Somewhere over the horizon...

Weinstein's cautionary tales of fallibility and human failings will keep you on the edge
Book Info
Children of the New World
Alexander Weinstein
Text Publishing

Alexander Weinstein’s debut collection of short stories Children of the New World (2016) is brought to Australia by Text Publishing. These are cleverly conceived and finely crafted stories set in a future that could be tomorrow or could be 2032.  Dystopian, speculative, sci-fi: all three, or take your pick. Weinstein imagines a range of scenarios all centred around human relationships which show how corporatisation, robots and artificial intelligence reduce us to the lowest common denominator.

The futures drawn here are variously post-normal childbirth, post-colour, post-touch, post-talk and post-the-icefall. Two things there are still plenty of, in many different forms, are self-interest and greed.  These human fallibilities are on show big time in these stories which I ate up like a bucket of deep-fried chicken.  You know that shit is full of bad stuff and is just going to make you feel hopeless, helpless and depressed but you keep on chowing down because it’s moreish and tasty, right?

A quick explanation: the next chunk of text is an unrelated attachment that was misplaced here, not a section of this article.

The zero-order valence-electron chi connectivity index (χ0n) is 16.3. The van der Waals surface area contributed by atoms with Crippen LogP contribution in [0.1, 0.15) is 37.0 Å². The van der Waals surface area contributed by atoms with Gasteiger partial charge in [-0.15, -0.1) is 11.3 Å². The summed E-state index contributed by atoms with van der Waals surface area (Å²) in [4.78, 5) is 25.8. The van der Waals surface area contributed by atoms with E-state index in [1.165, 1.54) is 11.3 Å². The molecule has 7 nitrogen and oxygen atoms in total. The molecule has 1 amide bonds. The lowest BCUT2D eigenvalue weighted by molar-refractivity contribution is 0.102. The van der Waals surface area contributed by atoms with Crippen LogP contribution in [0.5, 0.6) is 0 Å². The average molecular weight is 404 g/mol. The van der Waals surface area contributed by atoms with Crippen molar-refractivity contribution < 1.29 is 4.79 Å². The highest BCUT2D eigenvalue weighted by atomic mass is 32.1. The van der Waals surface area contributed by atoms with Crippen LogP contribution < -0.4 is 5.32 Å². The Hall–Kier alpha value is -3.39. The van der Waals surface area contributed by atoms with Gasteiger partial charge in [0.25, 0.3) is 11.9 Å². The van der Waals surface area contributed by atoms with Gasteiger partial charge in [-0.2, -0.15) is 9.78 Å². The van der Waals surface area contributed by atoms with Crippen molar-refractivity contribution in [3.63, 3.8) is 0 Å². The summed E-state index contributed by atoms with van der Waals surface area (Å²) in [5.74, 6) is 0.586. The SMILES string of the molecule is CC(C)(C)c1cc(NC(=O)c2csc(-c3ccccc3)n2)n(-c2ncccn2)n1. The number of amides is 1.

Abe seeking Transcendence in a world where consciousness has been corporatized; Dad in ‘Migration’ is a teacher with extra penile projections for his avatar who has multiple daily on-line trysts with his student’s avatars; Andy’s relationship fails when his lover cannot picture him in her future.  All Weinstein’s protagonists inhabit futures which are uniformly bleak and characterised by disconnection. I acknowledge we don’t read just for escapist feel-good fantasies and, as I have said, I found it compelling and addictive reading. 

However, if Weinstein’s objective is to scare us into rewriting our future, steering AI toward a more nature-friendly, humane future, we need something a little more hopeful to be seeded through his tales. The most uplifting and promising pages of this book were the two at the end headed ‘ACKNOWLEDGEMENTS’ as there I read that Weinstein has many human connections that mean a great deal to him.


Reviewed by Pamela Greet